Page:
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You Suck at Parking Accessibility Report

We've documented 32 accessibility features for You Suck at Parking in the Controls, Getting Started, Reading, Navigation, Visual, Audio and Communication areas to aid enjoyment of the game for different players. This report is created with input from accessibility experts and the player community to help people find games that have the accessibility features they require. Once you have found potential games on the database, there are excellent specialist accessibility sites that offer in-depth reviews to guide your purchasing decisions.

You Suck At Parking is a tactical racing game where the ultimate goal is to stop in a parking spot. The game features cartoon style parkour racing tracks with loops, sharp bents, bombs and other hazards, on the route to a parking spot.

NotesAccessibility Notes


There is no difficulty setting, but levels start easy and get progressively harder. Before you start any level you can inspect the level to see where the parking spots are.

Vibration is used to indicate if you hit something.

You can choose the text size for menus, this also affects the size on on-screen indicators for fuel and the timer. The game has good contrast, on some levels the colour of your car may need to be selected to ensure this. You can adjust the camera to be very close which makes the interactive elements larger. Parking spots are bright and highlighted, the other interactive elements have highlights to indicate them. You can disable Grass and Snow that can aid contrast depending on car colour.

The in game obstacles emit a sound to indicate their presence (magnet, portal, fans) that gets louder as you approach. There are audio indications when you successfully jump, speed boost and get parked.

Video GameYou Suck at Parking
ACCESSIBILITY REPORT
PEGI 3 Video Game Age Rating for You Suck at Parking in UK and Europe

DetailsGame Details

Release Date: 14/09/2022

Platforms: PC, PS4, Switch and Xbox One

Content Rating: PEGI 3

Skill Rating: 8+ year-olds

Players: 1 (8 online)

Genres: Race, Traversal (Creative and Puzzle)

Accessibility: 32 features

Developer: HV Games (@HVGames)

Costs: Purchase cost, In-Game Purchases and In-Game Pass

 

ControlsControls

To complete the main campaign of the game you need to use a minimum of:

  • PC: 11 keys.
  • Xbox: 4 buttons, 2 triggers and 1 stick.
Pitching and rRolling aren't mandatory to complete levels, but adds additional possibilities for stunts and speed-running.
The following tables guide you through which buttons you can map to custom controllers:

Action Xbox PC Notes Required
Steering Left Stick A Key + D Key
Brake Left Trigger S Key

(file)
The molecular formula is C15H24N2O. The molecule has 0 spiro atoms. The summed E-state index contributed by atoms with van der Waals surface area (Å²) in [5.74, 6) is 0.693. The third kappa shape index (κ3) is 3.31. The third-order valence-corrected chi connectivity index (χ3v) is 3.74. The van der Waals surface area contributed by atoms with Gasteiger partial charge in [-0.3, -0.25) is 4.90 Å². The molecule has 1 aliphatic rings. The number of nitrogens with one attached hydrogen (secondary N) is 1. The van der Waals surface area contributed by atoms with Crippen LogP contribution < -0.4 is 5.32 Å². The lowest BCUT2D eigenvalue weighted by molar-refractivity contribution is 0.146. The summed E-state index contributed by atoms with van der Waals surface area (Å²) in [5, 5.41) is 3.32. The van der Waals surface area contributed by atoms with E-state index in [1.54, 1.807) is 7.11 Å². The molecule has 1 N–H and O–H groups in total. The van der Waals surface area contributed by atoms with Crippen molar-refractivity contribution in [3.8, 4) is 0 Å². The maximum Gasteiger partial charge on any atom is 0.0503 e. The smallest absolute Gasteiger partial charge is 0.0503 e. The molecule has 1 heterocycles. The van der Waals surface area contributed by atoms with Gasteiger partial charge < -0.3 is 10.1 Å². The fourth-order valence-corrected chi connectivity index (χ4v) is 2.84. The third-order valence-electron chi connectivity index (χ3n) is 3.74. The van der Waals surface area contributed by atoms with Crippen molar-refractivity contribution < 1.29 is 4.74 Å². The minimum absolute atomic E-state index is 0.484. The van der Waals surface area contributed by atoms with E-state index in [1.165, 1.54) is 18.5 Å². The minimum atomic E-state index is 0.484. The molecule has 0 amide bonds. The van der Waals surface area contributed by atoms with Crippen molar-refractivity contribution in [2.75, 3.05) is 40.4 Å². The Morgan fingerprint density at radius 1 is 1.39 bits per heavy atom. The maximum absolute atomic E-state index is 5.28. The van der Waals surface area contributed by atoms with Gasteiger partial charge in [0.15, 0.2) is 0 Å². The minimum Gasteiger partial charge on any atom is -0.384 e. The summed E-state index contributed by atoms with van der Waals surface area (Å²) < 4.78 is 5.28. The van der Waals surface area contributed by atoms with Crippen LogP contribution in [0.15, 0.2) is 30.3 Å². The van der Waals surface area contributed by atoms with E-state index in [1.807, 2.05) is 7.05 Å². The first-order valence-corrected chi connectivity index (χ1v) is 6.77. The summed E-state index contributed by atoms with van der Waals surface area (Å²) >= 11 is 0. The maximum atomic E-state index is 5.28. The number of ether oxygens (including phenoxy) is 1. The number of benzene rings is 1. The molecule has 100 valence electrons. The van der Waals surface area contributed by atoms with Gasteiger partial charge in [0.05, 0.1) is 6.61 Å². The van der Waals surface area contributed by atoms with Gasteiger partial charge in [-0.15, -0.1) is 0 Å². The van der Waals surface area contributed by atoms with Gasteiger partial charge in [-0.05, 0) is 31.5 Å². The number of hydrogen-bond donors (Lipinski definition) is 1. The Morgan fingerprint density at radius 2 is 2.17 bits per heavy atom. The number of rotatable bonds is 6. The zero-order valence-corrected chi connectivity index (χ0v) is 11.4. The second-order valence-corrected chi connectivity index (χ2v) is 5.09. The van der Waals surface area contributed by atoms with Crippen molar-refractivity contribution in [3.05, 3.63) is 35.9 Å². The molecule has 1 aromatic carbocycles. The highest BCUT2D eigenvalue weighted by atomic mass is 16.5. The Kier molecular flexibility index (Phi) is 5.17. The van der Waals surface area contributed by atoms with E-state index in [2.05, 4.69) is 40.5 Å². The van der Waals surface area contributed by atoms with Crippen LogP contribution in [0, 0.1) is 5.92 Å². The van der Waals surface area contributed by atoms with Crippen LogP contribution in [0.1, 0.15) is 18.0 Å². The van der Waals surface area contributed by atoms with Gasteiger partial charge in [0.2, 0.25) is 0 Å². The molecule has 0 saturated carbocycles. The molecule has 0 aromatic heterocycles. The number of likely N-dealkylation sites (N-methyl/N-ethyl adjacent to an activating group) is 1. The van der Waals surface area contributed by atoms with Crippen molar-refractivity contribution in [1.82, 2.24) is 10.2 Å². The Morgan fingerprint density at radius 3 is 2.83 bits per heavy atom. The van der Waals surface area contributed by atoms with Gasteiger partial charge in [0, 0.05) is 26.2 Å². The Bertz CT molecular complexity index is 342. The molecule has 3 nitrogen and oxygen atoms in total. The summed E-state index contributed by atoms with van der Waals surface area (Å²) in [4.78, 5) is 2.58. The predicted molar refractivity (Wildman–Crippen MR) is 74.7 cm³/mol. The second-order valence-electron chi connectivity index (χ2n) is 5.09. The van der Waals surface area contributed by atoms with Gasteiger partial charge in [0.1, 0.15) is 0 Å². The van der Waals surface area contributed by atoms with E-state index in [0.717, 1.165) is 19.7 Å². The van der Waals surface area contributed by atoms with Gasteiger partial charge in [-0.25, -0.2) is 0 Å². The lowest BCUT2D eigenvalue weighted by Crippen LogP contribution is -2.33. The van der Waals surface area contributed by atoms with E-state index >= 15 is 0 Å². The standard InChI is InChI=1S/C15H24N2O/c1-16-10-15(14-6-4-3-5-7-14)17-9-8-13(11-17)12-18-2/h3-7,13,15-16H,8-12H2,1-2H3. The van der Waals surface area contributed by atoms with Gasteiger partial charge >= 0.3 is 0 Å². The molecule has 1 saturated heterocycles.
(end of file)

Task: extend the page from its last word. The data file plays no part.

Accelerate Right Trigger W Key
Horn Left Stick Press H Key
Steering - Roll Left Bumper + Right Bumper Cursor Left + Cursor Down + Cursor Right
Steering - Pitch Left Stick Cursor Down + Cursor Up

Action Xbox Notes Required
Steering Left Stick
Brake Left Trigger
Accelerate Right Trigger
Horn Left Stick Press
Steering - Roll Left Bumper + Right Bumper
Steering - Pitch Left Stick

Menu Xbox Notes Required
Menu - Open Menu Menu Button
Restart Y ButtonNot mapped initially on PC.
Menu - Select/Advance A Button
Respawn D-Pad DownNext car.
Menu - Navigate Left Stick

Action PC Notes Required
Steering A Key + D Key
Brake S Key
Accelerate W Key
Steering - Pitch Cursor Down + Cursor Up
Steering - Roll Cursor Left + Cursor Down + Cursor Right
Horn H Key

Menu PC Notes Required
Respawn R KeyNext car.
Menu - Select/Advance Spacebar
Menu - Open Menu Escape
Menu - Navigate Cursor Keys

Menu Xbox PC Notes Required
Menu - Open Menu Menu Button Escape
Restart Y Button Not mapped initially on PC.
Menu - Select/Advance A Button Spacebar
Respawn D-Pad Down R KeyNext car.
Menu - Navigate Left Stick Cursor Keys

We've documented 10 accessibility features for Controls in You Suck at Parking which deal with how you control the game, different options for alternative inputs and whether you can remap these settings to suit your needs.

Gamepad

Multiple Buttons & Single Stick: Can play with multiple buttons and a stick.

Mouse And Keyboard

Keyboard Alone: Can play with just the keyboard.

Remap Controls

Can customise the controls for the game as follows:

Inputs Documented: The inputs required to complete the game in campaign mode or play competitively are documented on the database (or in other official documentation).

Remap Buttons: Can re-map all buttons so that you can use alternatives that better suit your play.

Swap Sticks: Can swap the sticks over so that you can use the opposite sticks to control the game.

Remap Mouse and Keyboard: Can remap mouse and keyboard key bindings, on systems that support these controls.

Button Combinations

Specific button operation required to play

Rapid Repeated Pressing Optional: Quick, repeated button pressing (more than 2 times a second) is not required, can be skipped or switched to holding a button to trigger a repeated action.